Under the authority granted by Congress in 26 U.S.C. section 7425(c)(1), the Secretary of the Treasury has spelled out the specific notice requirements necessary to discharge a federal lien. Regulation Section 301.7425-3 reads as follows:

(d) Content of notice of sale≈(1) in general. With respect to a notice of sale described in paragraph (a) or (c) of this section, the notice will be considered adequate if it contains the information in paragraph (d)(1)(i), (ii), (iii), and (iv) of this section.

(i) The name and address of the person submitting the notice of sale;

(ii) A copy of each notice of Federal Tax lien (Form 668) affecting the property to be sold, or the following information as shown on each such Notice of Federal Tax lien≈

(A) The internal revenue district named thereon,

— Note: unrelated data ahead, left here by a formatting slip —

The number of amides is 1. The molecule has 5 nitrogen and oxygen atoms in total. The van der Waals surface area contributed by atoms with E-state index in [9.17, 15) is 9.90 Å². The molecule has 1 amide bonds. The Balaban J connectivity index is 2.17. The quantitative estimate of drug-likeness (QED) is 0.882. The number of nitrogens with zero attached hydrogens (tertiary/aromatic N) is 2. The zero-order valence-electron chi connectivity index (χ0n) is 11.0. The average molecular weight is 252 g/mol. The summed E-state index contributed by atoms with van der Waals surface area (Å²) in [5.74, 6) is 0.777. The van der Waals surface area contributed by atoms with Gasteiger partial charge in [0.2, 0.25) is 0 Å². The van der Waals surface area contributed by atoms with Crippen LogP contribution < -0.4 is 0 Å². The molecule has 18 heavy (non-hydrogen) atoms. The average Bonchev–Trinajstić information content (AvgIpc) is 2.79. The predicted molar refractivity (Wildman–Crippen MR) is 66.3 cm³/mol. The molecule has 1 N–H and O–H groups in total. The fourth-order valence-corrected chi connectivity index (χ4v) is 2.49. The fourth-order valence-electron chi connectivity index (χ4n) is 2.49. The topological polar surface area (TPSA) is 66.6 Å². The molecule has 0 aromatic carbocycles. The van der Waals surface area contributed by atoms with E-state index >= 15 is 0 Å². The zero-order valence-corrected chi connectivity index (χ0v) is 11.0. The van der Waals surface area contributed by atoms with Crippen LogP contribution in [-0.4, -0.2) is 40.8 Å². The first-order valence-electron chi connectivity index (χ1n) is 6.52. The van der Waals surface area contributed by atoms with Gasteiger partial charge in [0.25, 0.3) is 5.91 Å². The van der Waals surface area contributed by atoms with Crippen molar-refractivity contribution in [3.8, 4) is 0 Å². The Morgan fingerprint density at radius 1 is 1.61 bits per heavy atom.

(B) The name and address of the taxpayer, and

(C) The date and place of filing of the notice;

(iii) With respect to the property to be sold, the following information≈

(A) A detailed description, including location, of the property affected by the notice (in the case of real property, the street address, city, and State and the legal description contained in the title or deed to the property and, if available, a copy of the abstract of title),

(B) The date, time place, and terms of the proposed sale of the property, and

(C) (perishable property≈not applicable)

(iv) The approximate amount of the principal obligation, including interest, secured by the lien sought to be enforced and a description of the other expenses (such as legal expenses, selling costs, etc.) which may be charged against the sale proceeds. (Emphasis added.) Treas.Reg. ╖ 301.7425-3.